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About the Professional Learning toolkit

This toolkit provides leaders with a multi-step decision-making process, practical tools, and numerous examples for setting a trajectory of positive change, moving assertively toward achievement of student learning and improvement goals. The toolkit recognizes that improvements in student learning are related to improvements in educator practice and that strengthened practice is supported by research- and standards-based professional learning.

The toolkit helps districts capitalize on the positive relationship between student results and professional learning by purposefully:

  • Integrating online, connected, and face-to-face professional learning, aligned with improvement goals
  • Fostering online and connected learning as part of the day-to-day activities of schools and districts
  • Connecting with other networks and online communities of practice nationally and/or globally

There are instances in the toolkit and The Future Ready District brief where we use the term effective professional learning. As we describe and operationalize the term in the toolkit and brief, effective professional learning strategies:

  • Are aligned with professional standards
  • Are purposeful and perceived by practitioners as worthwhile where they have been tried, as illustrated by district examples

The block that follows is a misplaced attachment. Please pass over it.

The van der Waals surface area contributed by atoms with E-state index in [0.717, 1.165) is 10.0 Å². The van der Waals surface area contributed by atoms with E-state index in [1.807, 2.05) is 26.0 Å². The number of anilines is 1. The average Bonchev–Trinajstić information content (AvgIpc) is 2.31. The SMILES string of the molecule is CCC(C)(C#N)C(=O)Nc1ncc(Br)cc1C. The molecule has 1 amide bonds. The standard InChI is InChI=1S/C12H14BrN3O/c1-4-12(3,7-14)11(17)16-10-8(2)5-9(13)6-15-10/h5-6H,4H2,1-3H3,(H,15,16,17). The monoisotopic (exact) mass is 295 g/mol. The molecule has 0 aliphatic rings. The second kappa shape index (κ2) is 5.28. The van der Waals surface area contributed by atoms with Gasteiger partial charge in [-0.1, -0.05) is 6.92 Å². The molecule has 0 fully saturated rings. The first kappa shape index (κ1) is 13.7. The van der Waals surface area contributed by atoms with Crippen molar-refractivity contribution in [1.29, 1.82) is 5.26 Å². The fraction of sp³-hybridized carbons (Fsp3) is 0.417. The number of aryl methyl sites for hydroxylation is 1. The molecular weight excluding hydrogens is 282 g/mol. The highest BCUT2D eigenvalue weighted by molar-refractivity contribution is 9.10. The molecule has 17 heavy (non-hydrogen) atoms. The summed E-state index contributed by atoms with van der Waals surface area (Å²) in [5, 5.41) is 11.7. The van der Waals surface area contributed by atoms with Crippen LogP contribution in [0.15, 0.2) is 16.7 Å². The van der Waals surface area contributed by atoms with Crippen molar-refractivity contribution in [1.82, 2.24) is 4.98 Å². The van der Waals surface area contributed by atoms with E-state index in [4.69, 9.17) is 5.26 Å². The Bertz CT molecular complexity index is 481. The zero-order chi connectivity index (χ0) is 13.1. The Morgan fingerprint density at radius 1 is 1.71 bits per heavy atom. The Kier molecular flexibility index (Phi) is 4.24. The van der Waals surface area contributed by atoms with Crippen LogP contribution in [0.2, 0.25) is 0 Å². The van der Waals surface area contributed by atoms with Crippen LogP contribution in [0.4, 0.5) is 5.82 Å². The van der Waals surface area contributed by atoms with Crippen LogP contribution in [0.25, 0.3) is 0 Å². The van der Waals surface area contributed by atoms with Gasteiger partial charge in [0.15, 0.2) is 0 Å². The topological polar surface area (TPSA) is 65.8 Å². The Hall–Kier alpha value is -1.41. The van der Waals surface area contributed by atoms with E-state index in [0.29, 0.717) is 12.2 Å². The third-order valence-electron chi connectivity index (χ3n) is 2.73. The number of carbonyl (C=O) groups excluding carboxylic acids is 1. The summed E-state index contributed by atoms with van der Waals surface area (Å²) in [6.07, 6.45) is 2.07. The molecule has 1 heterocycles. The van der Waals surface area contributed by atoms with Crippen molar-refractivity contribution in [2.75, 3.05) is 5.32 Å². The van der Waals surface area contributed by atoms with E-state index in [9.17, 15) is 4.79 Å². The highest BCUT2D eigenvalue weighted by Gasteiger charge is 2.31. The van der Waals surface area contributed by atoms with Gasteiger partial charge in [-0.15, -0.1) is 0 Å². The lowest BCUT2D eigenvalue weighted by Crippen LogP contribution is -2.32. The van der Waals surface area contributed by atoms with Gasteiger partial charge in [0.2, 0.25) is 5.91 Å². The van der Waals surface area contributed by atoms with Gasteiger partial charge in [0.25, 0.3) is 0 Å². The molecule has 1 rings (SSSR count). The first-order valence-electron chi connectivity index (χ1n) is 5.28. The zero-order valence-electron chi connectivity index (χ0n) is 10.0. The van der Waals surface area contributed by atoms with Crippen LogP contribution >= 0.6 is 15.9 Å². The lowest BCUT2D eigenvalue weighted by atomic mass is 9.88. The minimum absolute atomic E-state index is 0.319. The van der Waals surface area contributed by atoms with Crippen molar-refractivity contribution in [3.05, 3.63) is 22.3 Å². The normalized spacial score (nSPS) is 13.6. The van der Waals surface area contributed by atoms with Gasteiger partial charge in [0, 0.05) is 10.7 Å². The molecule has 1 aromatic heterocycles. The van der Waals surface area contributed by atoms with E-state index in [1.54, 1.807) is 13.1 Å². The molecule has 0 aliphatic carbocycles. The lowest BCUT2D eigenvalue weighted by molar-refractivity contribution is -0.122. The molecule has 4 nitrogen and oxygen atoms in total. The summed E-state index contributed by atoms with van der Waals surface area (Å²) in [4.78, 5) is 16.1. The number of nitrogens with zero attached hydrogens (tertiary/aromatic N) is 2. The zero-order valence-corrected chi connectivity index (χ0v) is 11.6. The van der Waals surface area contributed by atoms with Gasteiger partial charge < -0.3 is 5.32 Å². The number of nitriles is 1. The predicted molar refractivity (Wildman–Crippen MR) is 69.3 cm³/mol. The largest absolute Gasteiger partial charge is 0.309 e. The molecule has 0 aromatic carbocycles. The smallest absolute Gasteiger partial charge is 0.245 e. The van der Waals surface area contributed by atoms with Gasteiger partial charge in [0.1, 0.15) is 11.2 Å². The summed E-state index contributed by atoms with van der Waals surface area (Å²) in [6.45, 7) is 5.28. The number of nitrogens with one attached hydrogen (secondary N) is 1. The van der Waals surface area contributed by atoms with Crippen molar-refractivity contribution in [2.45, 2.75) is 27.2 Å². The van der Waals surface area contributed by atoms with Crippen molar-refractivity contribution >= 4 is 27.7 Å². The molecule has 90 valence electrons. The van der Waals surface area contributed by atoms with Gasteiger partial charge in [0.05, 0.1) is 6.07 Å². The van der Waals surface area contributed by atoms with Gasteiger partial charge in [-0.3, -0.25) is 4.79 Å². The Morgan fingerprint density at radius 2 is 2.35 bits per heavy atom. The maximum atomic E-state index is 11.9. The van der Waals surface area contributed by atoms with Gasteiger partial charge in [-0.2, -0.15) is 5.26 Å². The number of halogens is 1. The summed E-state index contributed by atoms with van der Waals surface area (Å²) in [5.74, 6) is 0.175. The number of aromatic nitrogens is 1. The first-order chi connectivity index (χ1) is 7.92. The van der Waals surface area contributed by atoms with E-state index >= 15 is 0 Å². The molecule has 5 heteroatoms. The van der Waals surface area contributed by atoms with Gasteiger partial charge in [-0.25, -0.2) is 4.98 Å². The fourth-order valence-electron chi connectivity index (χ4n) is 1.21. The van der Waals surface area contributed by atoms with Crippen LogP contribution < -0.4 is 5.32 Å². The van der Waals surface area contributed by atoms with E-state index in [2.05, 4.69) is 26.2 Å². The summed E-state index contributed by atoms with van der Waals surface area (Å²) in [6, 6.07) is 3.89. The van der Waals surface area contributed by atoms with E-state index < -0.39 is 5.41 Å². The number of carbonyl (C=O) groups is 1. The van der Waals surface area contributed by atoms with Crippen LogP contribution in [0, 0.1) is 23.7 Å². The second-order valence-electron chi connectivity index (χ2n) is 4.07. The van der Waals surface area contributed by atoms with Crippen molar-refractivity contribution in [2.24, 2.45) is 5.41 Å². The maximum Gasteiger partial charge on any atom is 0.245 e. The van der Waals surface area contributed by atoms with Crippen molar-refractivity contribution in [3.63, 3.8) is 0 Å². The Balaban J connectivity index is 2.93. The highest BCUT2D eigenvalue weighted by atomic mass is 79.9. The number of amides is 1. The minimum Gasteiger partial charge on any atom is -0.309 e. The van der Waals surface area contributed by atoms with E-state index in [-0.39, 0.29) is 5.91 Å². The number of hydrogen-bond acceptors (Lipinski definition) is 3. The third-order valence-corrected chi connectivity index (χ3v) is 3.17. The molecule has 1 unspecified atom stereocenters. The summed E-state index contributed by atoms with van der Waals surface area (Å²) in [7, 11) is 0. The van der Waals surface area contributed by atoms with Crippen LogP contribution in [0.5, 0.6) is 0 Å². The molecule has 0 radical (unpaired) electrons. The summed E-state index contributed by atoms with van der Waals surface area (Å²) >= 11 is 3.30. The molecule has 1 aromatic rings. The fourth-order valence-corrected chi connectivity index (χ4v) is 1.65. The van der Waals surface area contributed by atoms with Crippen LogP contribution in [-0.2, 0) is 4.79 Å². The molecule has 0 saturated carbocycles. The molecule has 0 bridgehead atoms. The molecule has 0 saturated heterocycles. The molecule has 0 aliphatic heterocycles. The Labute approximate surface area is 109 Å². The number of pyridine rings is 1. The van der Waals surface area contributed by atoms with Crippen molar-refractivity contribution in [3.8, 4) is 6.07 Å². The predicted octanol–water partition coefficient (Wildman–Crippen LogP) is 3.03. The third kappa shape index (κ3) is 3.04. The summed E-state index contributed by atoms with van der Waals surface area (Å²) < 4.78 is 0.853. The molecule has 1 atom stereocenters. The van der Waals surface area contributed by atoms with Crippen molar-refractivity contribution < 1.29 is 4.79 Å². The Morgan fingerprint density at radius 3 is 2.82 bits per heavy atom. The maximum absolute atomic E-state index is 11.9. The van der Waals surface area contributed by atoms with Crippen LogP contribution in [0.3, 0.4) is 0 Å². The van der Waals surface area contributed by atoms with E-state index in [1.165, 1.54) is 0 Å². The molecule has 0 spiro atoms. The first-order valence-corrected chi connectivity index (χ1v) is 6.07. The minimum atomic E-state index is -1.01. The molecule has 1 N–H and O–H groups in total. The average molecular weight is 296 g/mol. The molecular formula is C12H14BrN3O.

• Seem likely to create value for educators and their organizations, as defined in the evaluation framework

There is still debate among educational researchers about the features of professional learning that generate value, and, to date, there have been a limited number of large-scale experimental studies of professional development and, in particular, the new and innovative forms for online and blended professional learning on which this toolkit focuses. The results of some such studies that have been completed are inconclusive or contradictory. In light of these limitations, the guidance the toolkit and brief provide is based on the best evidence currently available. They draw on studies respected by experienced professional development practitioners, which range from experimental to quasi-experimental to descriptive, cited at the end of each tool and embedded within The Future Ready District brief. In cases where research has yet to be conducted, the toolkit and the brief draw on examples of novel practice that may be worth application paired with careful evaluation.